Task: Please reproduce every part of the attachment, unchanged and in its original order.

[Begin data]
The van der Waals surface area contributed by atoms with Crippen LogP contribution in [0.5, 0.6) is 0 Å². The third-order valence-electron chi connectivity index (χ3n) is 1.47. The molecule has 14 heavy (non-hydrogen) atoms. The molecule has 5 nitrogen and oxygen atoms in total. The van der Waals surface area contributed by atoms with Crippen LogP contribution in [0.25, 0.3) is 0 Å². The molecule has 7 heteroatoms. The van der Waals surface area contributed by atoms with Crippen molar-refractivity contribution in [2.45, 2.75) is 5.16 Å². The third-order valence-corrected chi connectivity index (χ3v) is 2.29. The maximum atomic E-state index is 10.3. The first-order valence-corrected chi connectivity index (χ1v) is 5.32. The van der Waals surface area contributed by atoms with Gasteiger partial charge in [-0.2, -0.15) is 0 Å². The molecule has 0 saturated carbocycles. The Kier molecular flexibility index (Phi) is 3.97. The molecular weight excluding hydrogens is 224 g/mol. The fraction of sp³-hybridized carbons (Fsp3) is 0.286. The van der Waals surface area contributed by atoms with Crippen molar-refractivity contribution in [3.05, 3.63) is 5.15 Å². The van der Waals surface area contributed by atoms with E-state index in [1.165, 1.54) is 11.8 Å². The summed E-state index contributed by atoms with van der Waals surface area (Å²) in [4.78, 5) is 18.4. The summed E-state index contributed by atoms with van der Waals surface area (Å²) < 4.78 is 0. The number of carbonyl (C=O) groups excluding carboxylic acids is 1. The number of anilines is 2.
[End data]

The van der Waals surface area contributed by atoms with Crippen LogP contribution in [0.5, 0.6) is 0 Å². The third-order valence-electron chi connectivity index (χ3n) is 1.47. The molecule has 14 heavy (non-hydrogen) atoms. The molecule has 5 nitrogen and oxygen atoms in total. The van der Waals surface area contributed by atoms with Crippen LogP contribution in [0.25, 0.3) is 0 Å². The molecule has 7 heteroatoms. The van der Waals surface area contributed by atoms with Crippen molar-refractivity contribution in [2.45, 2.75) is 5.16 Å². The third-order valence-corrected chi connectivity index (χ3v) is 2.29. The maximum atomic E-state index is 10.3. The first-order valence-corrected chi connectivity index (χ1v) is 5.32. The van der Waals surface area contributed by atoms with Gasteiger partial charge in [-0.2, -0.15) is 0 Å². The molecule has 0 saturated carbocycles. The Kier molecular flexibility index (Phi) is 3.97. The molecular weight excluding hydrogens is 224 g/mol. The fraction of sp³-hybridized carbons (Fsp3) is 0.286. The van der Waals surface area contributed by atoms with Crippen molar-refractivity contribution in [3.05, 3.63) is 5.15 Å². The van der Waals surface area contributed by atoms with E-state index in [1.165, 1.54) is 11.8 Å². The summed E-state index contributed by atoms with van der Waals surface area (Å²) in [4.78, 5) is 18.4. The summed E-state index contributed by atoms with van der Waals surface area (Å²) < 4.78 is 0. The number of carbonyl (C=O) groups excluding carboxylic acids is 1. The number of anilines is 2.